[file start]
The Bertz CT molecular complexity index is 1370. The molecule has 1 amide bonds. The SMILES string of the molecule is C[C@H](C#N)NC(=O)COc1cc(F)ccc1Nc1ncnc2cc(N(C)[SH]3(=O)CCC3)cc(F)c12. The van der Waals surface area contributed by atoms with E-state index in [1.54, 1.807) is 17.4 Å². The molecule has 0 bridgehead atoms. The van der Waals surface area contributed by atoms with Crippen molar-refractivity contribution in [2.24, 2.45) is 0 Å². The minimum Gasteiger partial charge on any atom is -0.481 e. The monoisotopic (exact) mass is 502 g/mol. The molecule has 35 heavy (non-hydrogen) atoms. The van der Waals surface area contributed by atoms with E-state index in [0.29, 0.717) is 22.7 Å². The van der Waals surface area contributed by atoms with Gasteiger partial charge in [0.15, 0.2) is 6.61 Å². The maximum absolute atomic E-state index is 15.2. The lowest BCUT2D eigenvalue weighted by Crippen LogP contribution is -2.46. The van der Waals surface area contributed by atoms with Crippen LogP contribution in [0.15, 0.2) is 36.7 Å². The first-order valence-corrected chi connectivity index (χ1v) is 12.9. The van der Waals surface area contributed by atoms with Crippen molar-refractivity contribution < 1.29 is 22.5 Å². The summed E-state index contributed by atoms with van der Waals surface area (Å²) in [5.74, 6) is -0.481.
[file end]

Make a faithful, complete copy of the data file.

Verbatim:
The Bertz CT molecular complexity index is 1370. The molecule has 1 amide bonds. The SMILES string of the molecule is C[C@H](C#N)NC(=O)COc1cc(F)ccc1Nc1ncnc2cc(N(C)[SH]3(=O)CCC3)cc(F)c12. The van der Waals surface area contributed by atoms with E-state index in [1.54, 1.807) is 17.4 Å². The molecule has 0 bridgehead atoms. The van der Waals surface area contributed by atoms with Crippen molar-refractivity contribution in [2.24, 2.45) is 0 Å². The minimum Gasteiger partial charge on any atom is -0.481 e. The monoisotopic (exact) mass is 502 g/mol. The molecule has 35 heavy (non-hydrogen) atoms. The van der Waals surface area contributed by atoms with E-state index in [0.29, 0.717) is 22.7 Å². The van der Waals surface area contributed by atoms with Gasteiger partial charge in [0.15, 0.2) is 6.61 Å². The maximum absolute atomic E-state index is 15.2. The lowest BCUT2D eigenvalue weighted by Crippen LogP contribution is -2.46. The van der Waals surface area contributed by atoms with Crippen LogP contribution in [0.15, 0.2) is 36.7 Å². The first-order valence-corrected chi connectivity index (χ1v) is 12.9. The van der Waals surface area contributed by atoms with Crippen molar-refractivity contribution < 1.29 is 22.5 Å². The summed E-state index contributed by atoms with van der Waals surface area (Å²) in [5.74, 6) is -0.481.